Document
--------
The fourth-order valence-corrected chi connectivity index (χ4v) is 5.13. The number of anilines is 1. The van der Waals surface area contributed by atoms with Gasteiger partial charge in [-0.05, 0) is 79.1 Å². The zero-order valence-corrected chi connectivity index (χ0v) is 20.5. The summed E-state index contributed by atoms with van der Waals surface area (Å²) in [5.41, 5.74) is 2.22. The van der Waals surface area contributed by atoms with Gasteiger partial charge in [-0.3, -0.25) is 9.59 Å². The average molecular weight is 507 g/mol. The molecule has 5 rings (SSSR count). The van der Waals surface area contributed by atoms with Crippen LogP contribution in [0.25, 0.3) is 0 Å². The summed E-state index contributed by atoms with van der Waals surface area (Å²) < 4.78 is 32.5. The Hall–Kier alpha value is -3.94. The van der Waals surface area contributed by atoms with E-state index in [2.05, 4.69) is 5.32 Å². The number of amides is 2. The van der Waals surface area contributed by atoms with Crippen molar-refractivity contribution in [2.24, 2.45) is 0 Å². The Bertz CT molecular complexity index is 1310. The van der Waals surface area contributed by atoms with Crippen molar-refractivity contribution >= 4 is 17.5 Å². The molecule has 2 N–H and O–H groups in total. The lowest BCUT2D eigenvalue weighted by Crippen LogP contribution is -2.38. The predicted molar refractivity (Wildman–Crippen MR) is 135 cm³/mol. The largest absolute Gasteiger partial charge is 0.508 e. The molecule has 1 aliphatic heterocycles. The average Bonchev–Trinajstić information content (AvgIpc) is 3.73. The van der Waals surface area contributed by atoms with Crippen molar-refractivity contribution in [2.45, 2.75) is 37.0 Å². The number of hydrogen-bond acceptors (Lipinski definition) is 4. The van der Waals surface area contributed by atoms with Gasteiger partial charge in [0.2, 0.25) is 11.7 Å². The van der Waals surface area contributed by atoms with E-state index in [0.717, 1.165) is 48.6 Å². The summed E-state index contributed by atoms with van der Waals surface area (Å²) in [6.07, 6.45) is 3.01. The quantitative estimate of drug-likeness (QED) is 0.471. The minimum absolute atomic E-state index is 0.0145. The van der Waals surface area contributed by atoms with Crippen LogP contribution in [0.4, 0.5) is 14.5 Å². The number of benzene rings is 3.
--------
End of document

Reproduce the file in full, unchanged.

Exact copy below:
The fourth-order valence-corrected chi connectivity index (χ4v) is 5.13. The number of anilines is 1. The van der Waals surface area contributed by atoms with Gasteiger partial charge in [-0.05, 0) is 79.1 Å². The zero-order valence-corrected chi connectivity index (χ0v) is 20.5. The summed E-state index contributed by atoms with van der Waals surface area (Å²) in [5.41, 5.74) is 2.22. The van der Waals surface area contributed by atoms with Gasteiger partial charge in [-0.3, -0.25) is 9.59 Å². The average molecular weight is 507 g/mol. The molecule has 5 rings (SSSR count). The van der Waals surface area contributed by atoms with Crippen LogP contribution in [0.25, 0.3) is 0 Å². The summed E-state index contributed by atoms with van der Waals surface area (Å²) < 4.78 is 32.5. The Hall–Kier alpha value is -3.94. The van der Waals surface area contributed by atoms with E-state index in [2.05, 4.69) is 5.32 Å². The number of amides is 2. The van der Waals surface area contributed by atoms with Crippen molar-refractivity contribution in [2.24, 2.45) is 0 Å². The Bertz CT molecular complexity index is 1310. The van der Waals surface area contributed by atoms with Crippen molar-refractivity contribution >= 4 is 17.5 Å². The molecule has 2 N–H and O–H groups in total. The lowest BCUT2D eigenvalue weighted by Crippen LogP contribution is -2.38. The predicted molar refractivity (Wildman–Crippen MR) is 135 cm³/mol. The largest absolute Gasteiger partial charge is 0.508 e. The molecule has 1 aliphatic heterocycles. The average Bonchev–Trinajstić information content (AvgIpc) is 3.73. The van der Waals surface area contributed by atoms with Crippen molar-refractivity contribution in [2.45, 2.75) is 37.0 Å². The number of hydrogen-bond acceptors (Lipinski definition) is 4. The van der Waals surface area contributed by atoms with Gasteiger partial charge in [0.2, 0.25) is 11.7 Å². The van der Waals surface area contributed by atoms with E-state index in [0.717, 1.165) is 48.6 Å². The summed E-state index contributed by atoms with van der Waals surface area (Å²) in [6.07, 6.45) is 3.01. The quantitative estimate of drug-likeness (QED) is 0.471. The minimum absolute atomic E-state index is 0.0145. The van der Waals surface area contributed by atoms with Crippen LogP contribution in [0.4, 0.5) is 14.5 Å². The number of benzene rings is 3.